At the 2013 Conference Dean Astumian contrasted macroscopic machines at static equilibrium and molecular machines at dynamic equilibrium, and presented information ratchets and microscopic reversibility as the organizing principle of molecular machines.

Conference video: Multi-Million Atom Simulations for Single Atom Transistor Structures

Posted by Jim Lewis on May 12th, 2015

At the 2013 Conference Gerhard Klimeck presented the work of his computational nanotechnology network modeling nanoelectronic devices, using simulations of multi-million atom domains to understand the function of single atom devices embedded in larger nanostructures.

Nanoparticles shepherd DNA into cells to regulate immune response

Posted by Jim Lewis on May 6th, 2015

DNA sequences designed to either stimulate a specific immune response or to down-regulate an undesirable response deliver superior performance when organized on nanoparticles to reach their intended cellular targets.

Nanowires and bacteria harnessed for artificial photosynthesis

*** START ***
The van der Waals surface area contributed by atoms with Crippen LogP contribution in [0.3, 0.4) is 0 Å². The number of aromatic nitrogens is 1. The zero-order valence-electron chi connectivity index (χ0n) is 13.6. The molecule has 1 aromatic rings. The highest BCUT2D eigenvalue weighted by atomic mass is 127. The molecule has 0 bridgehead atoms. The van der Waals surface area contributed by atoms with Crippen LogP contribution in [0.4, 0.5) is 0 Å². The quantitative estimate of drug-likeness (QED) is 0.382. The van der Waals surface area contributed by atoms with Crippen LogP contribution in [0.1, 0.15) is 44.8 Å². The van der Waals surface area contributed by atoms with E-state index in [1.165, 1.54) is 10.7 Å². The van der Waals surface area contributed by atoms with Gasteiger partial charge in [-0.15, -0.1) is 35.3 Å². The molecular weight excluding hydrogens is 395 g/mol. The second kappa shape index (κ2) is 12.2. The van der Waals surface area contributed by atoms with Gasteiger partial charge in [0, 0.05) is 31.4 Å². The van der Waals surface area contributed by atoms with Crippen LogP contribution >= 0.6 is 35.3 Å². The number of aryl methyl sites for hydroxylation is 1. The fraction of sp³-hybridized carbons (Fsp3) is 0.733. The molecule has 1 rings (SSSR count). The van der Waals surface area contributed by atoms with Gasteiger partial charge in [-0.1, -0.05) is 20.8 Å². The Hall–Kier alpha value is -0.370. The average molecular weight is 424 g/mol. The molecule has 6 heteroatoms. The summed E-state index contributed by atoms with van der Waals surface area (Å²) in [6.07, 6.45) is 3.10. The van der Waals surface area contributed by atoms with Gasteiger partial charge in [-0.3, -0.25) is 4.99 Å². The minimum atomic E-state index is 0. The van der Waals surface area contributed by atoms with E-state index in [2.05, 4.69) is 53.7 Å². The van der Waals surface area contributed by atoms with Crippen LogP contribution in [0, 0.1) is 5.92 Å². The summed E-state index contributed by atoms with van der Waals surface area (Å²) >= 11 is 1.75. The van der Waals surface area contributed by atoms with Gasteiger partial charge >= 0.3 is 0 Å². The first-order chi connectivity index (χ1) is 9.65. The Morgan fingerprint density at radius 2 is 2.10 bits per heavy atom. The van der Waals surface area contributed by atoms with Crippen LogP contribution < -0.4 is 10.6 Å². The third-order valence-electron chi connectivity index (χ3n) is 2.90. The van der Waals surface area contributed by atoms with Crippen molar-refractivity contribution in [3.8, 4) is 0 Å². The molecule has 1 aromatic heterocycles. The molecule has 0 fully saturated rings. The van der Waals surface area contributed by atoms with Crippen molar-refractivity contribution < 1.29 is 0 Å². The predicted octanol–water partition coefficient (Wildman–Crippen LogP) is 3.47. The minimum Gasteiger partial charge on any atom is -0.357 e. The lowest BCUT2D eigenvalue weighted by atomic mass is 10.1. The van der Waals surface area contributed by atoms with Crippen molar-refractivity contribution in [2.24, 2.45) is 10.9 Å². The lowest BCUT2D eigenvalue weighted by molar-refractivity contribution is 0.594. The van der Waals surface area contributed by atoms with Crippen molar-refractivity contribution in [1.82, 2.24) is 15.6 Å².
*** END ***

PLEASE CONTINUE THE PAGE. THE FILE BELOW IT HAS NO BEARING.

Posted by Jim Lewis on May 4th, 2015

A prototype system to produce chemicals and fuels from sequestered carbon dioxide, water, and sunlight uses semiconductor nanowires to produce electron-hole pairs, which are then used by two types of bacteria to produce oxygen and a variety of useful chemical products.

Science and technology roadmaps for nanotechnology

Posted by Jim Lewis on May 3rd, 2015

A European Science and Technology Roadmap for Graphene, Related Two-Dimensional Crystals, and Hybrid Systems hints at the opportunities to be harvested from, and the need for, the development of atomically precise manufacturing (APM).

Nanothreads formed from smallest possible diamonds

Posted by Jim Lewis on May 2nd, 2015

A new form of carbon produced by very slowly releasing benzene compressed at 200,000 times atmospheric pressure may be the strongest material possible.

UK SuperSTEM facility advances imaging and analysis of materials

Posted by Jim Lewis on April 30th, 2015

Advanced aberration-corrected scanning transmission electron microscopes in UK facility provide atomically precise characterization of a variety of materials to guide R&D in alloys, drug delivery, lasers and other areas.

Gold nanotubes engineered for diagnosis and therapy